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Eurasian Skylark

From Opus

Photo © by IanFSeaton Common, Seaton Carew, Cleveland, UK, May 2009
Photo © by IanF
Seaton Common, Seaton Carew, Cleveland, UK, May 2009
Alauda arvensis

Includes Japanese Skylark


[edit] Identification

Photo © by the late Mahsleb Fingringhoe Wick Nature Reserve, Essex, UK, June 2008
Photo © by the late Mahsleb
Fingringhoe Wick Nature Reserve, Essex, UK, June 2008

16–19 cm (6ΒΌ-7Β½ in)

  • Brown above with streaked back
  • Buff, dark streaked breast
  • Streaked crown with crest
  • White belly and undertail coverts
  • White supercilium
  • White outer tail feathers
  • Thin bill
  • Pink legs

[edit] Similar Species

Photo © by gaviao-realMaashorst, Netherlands, August 2007
Photo © by gaviao-real
Maashorst, Netherlands, August 2007

Similar to Oriental Skylark but can be distinguished by larger size, thicker bill, longer tail, white trailing edge to wings and whiter outer tail feathers. The primary projection is longer. Call is different.

Distinguished from Japanese Skylark by lack of rufous shoulder.

For differences between Eurasian Skylark and Meadow Pipit see this thread in Tips for New Birders Forum

[edit] Distribution

Breeds across most of Europe and Asia and in the mountains of North Africa. It is mainly resident in the west of its range, but eastern populations are more migratory, moving further south in winter. Even in the milder west of its range, many birds move to lowlands and the coast in winter. Asian birds appear as vagrants in Alaska; this bird has been introduced to Hawaii and British Columbia, Canada.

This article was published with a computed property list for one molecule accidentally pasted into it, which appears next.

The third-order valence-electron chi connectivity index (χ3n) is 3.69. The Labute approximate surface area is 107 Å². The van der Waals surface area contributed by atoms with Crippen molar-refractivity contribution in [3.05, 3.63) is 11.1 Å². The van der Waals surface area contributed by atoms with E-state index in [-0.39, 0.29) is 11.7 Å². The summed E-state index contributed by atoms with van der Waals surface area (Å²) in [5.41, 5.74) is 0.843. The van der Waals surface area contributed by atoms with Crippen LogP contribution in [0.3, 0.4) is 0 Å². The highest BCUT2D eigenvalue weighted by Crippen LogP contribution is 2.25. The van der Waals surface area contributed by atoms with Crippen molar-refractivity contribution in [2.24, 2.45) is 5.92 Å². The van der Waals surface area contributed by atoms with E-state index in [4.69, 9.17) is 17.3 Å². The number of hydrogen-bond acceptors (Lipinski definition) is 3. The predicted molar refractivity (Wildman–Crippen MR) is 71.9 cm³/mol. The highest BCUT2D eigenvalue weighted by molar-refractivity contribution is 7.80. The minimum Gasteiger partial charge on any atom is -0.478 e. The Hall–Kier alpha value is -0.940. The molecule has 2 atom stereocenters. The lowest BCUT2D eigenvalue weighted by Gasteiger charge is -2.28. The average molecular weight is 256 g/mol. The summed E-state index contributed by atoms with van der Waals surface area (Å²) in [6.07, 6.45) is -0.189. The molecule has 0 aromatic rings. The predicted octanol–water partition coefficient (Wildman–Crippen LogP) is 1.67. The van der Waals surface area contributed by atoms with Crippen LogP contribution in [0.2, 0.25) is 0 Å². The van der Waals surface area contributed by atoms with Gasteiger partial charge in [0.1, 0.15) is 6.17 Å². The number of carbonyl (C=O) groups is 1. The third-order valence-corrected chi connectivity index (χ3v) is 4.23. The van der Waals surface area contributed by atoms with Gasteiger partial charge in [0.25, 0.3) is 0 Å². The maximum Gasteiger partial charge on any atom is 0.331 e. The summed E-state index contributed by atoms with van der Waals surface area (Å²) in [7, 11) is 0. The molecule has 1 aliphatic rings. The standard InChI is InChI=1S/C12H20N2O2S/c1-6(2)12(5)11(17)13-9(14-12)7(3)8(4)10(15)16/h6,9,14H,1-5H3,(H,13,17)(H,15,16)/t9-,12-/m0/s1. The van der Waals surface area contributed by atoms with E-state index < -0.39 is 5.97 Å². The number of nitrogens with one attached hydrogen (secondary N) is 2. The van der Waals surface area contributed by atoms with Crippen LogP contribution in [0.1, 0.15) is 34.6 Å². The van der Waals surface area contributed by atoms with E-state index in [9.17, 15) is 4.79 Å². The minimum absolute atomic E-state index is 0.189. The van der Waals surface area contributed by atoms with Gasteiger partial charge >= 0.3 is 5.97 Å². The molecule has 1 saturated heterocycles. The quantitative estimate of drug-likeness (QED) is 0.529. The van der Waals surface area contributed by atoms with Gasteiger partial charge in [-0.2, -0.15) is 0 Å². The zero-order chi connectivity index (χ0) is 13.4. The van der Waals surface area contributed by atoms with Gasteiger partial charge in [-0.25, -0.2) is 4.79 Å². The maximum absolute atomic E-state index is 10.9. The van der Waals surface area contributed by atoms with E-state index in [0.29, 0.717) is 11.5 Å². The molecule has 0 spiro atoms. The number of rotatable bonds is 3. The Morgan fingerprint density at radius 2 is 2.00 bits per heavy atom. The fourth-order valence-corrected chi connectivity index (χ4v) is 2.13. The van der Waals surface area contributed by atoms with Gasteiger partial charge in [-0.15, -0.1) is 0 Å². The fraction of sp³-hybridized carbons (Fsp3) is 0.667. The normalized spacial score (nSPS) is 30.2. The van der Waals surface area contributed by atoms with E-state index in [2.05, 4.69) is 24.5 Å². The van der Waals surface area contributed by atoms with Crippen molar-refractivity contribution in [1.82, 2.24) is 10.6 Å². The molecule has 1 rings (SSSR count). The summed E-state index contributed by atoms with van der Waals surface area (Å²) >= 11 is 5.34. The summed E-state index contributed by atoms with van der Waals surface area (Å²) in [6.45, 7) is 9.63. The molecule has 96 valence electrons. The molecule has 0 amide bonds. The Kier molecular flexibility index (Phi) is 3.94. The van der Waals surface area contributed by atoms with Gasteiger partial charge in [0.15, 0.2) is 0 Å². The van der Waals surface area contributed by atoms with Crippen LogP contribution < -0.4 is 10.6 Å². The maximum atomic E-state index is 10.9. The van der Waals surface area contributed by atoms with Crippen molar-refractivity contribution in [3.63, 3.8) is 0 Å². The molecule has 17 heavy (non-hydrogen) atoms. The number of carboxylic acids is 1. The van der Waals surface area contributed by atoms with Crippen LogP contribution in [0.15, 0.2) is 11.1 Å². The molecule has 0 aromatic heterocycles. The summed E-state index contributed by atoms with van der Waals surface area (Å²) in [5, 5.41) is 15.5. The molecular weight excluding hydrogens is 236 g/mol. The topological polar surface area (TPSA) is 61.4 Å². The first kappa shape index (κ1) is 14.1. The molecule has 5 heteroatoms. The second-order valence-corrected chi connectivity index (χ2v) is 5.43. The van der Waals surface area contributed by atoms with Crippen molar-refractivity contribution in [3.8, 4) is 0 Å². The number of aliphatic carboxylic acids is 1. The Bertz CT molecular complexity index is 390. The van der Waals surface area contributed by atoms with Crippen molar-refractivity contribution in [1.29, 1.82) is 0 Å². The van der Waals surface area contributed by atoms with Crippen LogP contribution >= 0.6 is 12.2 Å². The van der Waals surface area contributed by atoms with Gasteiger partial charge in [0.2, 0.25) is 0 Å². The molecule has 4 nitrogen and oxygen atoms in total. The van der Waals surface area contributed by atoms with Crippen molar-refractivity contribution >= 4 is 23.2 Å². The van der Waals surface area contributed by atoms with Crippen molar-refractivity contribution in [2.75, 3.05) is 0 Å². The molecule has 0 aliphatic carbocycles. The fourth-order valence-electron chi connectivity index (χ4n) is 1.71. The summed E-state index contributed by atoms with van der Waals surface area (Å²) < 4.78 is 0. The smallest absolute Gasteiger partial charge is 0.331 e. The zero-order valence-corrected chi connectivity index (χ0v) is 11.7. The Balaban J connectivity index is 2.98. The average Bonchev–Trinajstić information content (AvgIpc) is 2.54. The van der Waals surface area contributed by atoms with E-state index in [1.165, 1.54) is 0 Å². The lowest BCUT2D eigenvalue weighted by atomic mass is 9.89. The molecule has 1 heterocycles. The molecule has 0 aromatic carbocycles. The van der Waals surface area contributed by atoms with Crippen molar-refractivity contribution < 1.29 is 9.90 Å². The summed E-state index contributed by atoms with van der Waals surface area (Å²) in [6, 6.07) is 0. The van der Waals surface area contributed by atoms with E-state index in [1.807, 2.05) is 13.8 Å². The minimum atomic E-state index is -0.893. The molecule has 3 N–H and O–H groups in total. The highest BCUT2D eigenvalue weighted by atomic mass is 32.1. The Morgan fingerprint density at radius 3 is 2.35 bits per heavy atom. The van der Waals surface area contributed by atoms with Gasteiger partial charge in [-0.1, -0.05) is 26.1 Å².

[edit] Taxonomy

ssp japoniaPhoto © by Francksan.Hokkaido, Japan
ssp japonia
Photo © by Francksan.
Hokkaido, Japan

[edit] Subspecies

JuvenilePhoto © by Donald TalbottLoch Na Keal, Isle of Mull, Scotland, UK, August 2018
Photo © by Donald Talbott
Loch Na Keal, Isle of Mull, Scotland, UK, August 2018

There are 13 subspecies[1]:
European Group

  • A. a. arvensis:
  • A. a. scotica:
  • A. a. guillelmi:
  • A. a. sierrae:
  • A. a. harterti:
  • Mountains of north-western Africa
  • A. a. cantarella:
  • A. a. armenica:
  • Transcaucasia and eastern Turkey to south-western Iran (Zagros and Alborz mts.)

Asian Group

  • A. a. dulcivox:
  • A. a. kiborti:
  • A. a. intermedia:
  • South-eastern Siberia to lower Amur River and north-eastern Manchuria; winters to eastern China
  • A. a. pekinensis:
  • North-eastern Siberia to Sea of Okhotsk, Kamchatka Pen. and Kuril Islands
  • A. a. lonnbergi:
  • Shantar and Sakhalin islands (Sea of Okhotsk); winters to Japan
  • A. a. japonica:

[edit] Habitat

Breeds in open countryside, fields, moors, rough grazing and sand dunes, etc.
Winters beside estuaries, on golf courses and cultivated land.

[edit] Behaviour

Gregarious in winters and often in large flocks. Often Dust bathes.

[edit] Diet

The diet includes seeds and insects.

[edit] Breeding

The 3-5 eggs are a dirty white colour and heavily marked with dark brown spots and blotches. They are incubated for 11-12 days; the young fledge 9-10 days later. There can be 2 or even 3 broods. The nest is well hidden in the grass.

[edit] Vocalisation

Song: is delivered from high in the sky.

Listen in an external program

[edit] References

  1. Clements, J. F., T. S. Schulenberg, M. J. Iliff, D. Roberson, T. A. Fredericks, B. L. Sullivan, and C. L. Wood. 2018. The eBird/Clements checklist of birds of the world: v2018. Downloaded from
  2. mbr-pwrc.usgs
  3. Observer's Book of Birds' Eggs

[edit] External Links


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